However, disaster struck the following month as transcribed from the Saturday, August 30, 1930 edition of the Milwaukee Sentinel newspaper:
CURTISS-REYNOLDS AIRPORT, CHICAGO, Aug. 29.
A crowd of 40,000 horror-stricken spectators saw the small "home-made" plane of George Fernic, St. George, Staten Island, N.Y., rise from the field, pause in mid-air, then plunge downward into a parked plane at the national air races Friday.
Fernic, a Roumanian, was dead when pulled from the cockpit. His plane demolished a ship in which Miss Martie Bowman of Hempstead, Long Island, N.Y., had just completed a closed circuit race. The famous aviatrix missed death by inches as the falling plane cleft through the fuselage of her ship.
It was the second major crash witnessed by air race fans since the beginning of the meet, and brought the total fatalities to three. Fernicís craft, of radical design, had taken off successfully. As it soared to the north end of the field at a low altitude it nosed skywards, made one backward loop, then fell.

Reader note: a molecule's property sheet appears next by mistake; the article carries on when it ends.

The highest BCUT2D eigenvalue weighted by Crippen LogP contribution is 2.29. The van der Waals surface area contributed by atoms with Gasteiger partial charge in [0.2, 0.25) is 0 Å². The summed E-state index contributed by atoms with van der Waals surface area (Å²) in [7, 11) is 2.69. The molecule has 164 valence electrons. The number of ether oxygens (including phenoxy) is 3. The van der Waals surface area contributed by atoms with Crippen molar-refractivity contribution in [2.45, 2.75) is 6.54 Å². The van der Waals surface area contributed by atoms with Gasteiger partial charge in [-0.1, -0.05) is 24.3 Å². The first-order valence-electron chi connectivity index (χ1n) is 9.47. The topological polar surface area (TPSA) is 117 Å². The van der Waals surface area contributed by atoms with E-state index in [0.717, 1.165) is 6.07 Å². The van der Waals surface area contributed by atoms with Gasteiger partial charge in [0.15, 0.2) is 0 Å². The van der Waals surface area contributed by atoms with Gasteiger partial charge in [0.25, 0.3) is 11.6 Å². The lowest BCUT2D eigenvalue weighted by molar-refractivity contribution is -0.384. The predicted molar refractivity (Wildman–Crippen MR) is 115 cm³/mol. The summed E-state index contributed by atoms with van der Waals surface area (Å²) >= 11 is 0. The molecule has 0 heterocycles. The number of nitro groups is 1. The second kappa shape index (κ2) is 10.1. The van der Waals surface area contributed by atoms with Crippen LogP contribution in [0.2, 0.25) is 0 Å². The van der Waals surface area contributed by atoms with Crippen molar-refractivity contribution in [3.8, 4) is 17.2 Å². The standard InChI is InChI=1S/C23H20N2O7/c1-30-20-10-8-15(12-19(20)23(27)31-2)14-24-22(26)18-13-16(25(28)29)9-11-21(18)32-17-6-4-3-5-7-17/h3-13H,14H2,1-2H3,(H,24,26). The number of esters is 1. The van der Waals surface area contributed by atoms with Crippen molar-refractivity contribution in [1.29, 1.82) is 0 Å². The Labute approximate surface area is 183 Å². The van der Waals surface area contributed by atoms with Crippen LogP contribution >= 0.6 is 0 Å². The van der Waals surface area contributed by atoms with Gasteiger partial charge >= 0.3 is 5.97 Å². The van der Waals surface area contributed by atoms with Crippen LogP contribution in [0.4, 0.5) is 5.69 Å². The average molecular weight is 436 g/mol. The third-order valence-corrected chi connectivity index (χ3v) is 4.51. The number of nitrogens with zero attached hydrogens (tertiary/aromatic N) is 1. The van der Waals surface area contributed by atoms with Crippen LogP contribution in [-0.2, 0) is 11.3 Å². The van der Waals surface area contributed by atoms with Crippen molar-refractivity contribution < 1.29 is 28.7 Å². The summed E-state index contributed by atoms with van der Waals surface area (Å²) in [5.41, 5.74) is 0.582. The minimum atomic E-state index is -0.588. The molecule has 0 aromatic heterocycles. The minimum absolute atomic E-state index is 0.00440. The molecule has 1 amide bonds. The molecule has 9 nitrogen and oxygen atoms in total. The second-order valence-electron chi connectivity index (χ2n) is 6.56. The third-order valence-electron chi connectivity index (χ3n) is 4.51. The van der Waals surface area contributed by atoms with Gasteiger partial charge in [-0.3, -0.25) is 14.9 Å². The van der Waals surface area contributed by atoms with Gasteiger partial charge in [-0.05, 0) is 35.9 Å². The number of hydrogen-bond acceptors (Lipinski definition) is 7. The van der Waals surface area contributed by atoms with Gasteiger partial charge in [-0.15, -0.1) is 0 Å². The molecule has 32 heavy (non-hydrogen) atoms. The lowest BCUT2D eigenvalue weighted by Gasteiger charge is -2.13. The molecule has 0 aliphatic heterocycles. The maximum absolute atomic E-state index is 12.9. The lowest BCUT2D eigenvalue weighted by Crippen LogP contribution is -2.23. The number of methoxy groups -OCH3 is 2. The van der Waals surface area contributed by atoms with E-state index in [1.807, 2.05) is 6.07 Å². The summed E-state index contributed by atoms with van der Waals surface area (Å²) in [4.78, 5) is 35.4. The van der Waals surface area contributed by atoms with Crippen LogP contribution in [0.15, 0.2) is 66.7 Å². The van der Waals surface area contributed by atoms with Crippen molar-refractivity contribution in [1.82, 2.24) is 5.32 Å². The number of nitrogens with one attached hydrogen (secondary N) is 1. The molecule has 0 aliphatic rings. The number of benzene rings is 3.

Screaming, thousands of spectators made a concerted rush on the field, adding to the confusion.
Fernic had flown his plane to the air races, arriving Tuesday. He had designed and built the craft himself, placing on it an auxiliary wing, which he believed gave it additional stability.
The accident occurred about an hour after Col. and Mrs. Charles A. Lindbergh left the races for Detroit to visit Mrs. Charles A. Lindbergh Sr.
Lindbergh arrived Thursday afternoon, spent the night in Chicago and returned to the races Friday shortly before noon, seeing more than four hours of the program.
Span: 25 ft 0 in (7.62 m)
Wing area: 393.53 sq.ft (36.56 sq.m)
Empty weight: 875 lb (397 kg)
Loaded weight: 1,323 lb (600 kg)
Max speed: 85 mph (136 kmh)